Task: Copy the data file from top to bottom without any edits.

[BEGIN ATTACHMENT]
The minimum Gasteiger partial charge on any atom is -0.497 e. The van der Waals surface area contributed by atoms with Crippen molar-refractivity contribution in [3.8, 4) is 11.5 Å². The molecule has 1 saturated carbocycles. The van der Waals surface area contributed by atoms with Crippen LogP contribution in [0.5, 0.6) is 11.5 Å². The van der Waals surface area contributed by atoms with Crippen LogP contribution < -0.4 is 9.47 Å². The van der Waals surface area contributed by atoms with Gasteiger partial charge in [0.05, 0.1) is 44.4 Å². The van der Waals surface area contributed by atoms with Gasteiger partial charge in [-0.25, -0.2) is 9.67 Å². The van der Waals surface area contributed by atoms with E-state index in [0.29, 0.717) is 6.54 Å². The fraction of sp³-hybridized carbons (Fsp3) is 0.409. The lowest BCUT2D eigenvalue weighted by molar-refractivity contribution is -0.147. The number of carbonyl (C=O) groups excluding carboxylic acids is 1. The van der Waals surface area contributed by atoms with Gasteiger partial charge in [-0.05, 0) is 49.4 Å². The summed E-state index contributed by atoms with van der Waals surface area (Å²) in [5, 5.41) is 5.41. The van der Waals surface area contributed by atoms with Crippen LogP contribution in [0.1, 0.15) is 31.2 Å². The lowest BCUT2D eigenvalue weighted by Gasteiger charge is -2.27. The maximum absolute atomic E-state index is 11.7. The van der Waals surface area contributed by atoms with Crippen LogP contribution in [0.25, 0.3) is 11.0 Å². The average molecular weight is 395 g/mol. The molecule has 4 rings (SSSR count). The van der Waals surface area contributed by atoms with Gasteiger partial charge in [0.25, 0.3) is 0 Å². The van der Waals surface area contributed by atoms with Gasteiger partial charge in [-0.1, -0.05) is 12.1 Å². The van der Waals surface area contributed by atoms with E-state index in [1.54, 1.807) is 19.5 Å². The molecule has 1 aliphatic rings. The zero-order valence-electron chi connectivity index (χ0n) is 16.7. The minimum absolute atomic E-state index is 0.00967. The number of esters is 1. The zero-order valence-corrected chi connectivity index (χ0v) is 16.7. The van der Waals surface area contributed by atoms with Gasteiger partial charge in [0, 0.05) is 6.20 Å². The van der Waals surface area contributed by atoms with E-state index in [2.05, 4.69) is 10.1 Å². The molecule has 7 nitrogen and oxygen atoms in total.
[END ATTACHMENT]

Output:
The minimum Gasteiger partial charge on any atom is -0.497 e. The van der Waals surface area contributed by atoms with Crippen molar-refractivity contribution in [3.8, 4) is 11.5 Å². The molecule has 1 saturated carbocycles. The van der Waals surface area contributed by atoms with Crippen LogP contribution in [0.5, 0.6) is 11.5 Å². The van der Waals surface area contributed by atoms with Crippen LogP contribution < -0.4 is 9.47 Å². The van der Waals surface area contributed by atoms with Gasteiger partial charge in [0.05, 0.1) is 44.4 Å². The van der Waals surface area contributed by atoms with Gasteiger partial charge in [-0.25, -0.2) is 9.67 Å². The van der Waals surface area contributed by atoms with E-state index in [0.29, 0.717) is 6.54 Å². The fraction of sp³-hybridized carbons (Fsp3) is 0.409. The lowest BCUT2D eigenvalue weighted by molar-refractivity contribution is -0.147. The number of carbonyl (C=O) groups excluding carboxylic acids is 1. The van der Waals surface area contributed by atoms with Gasteiger partial charge in [-0.05, 0) is 49.4 Å². The summed E-state index contributed by atoms with van der Waals surface area (Å²) in [5, 5.41) is 5.41. The van der Waals surface area contributed by atoms with Crippen LogP contribution in [0.1, 0.15) is 31.2 Å². The lowest BCUT2D eigenvalue weighted by Gasteiger charge is -2.27. The maximum absolute atomic E-state index is 11.7. The van der Waals surface area contributed by atoms with Crippen LogP contribution in [0.25, 0.3) is 11.0 Å². The average molecular weight is 395 g/mol. The molecule has 4 rings (SSSR count). The van der Waals surface area contributed by atoms with Gasteiger partial charge in [0.25, 0.3) is 0 Å². The van der Waals surface area contributed by atoms with Gasteiger partial charge in [-0.1, -0.05) is 12.1 Å². The van der Waals surface area contributed by atoms with E-state index in [1.54, 1.807) is 19.5 Å². The molecule has 1 aliphatic rings. The zero-order valence-electron chi connectivity index (χ0n) is 16.7. The minimum absolute atomic E-state index is 0.00967. The number of esters is 1. The zero-order valence-corrected chi connectivity index (χ0v) is 16.7. The van der Waals surface area contributed by atoms with Gasteiger partial charge in [0, 0.05) is 6.20 Å². The van der Waals surface area contributed by atoms with E-state index in [2.05, 4.69) is 10.1 Å². The molecule has 7 nitrogen and oxygen atoms in total.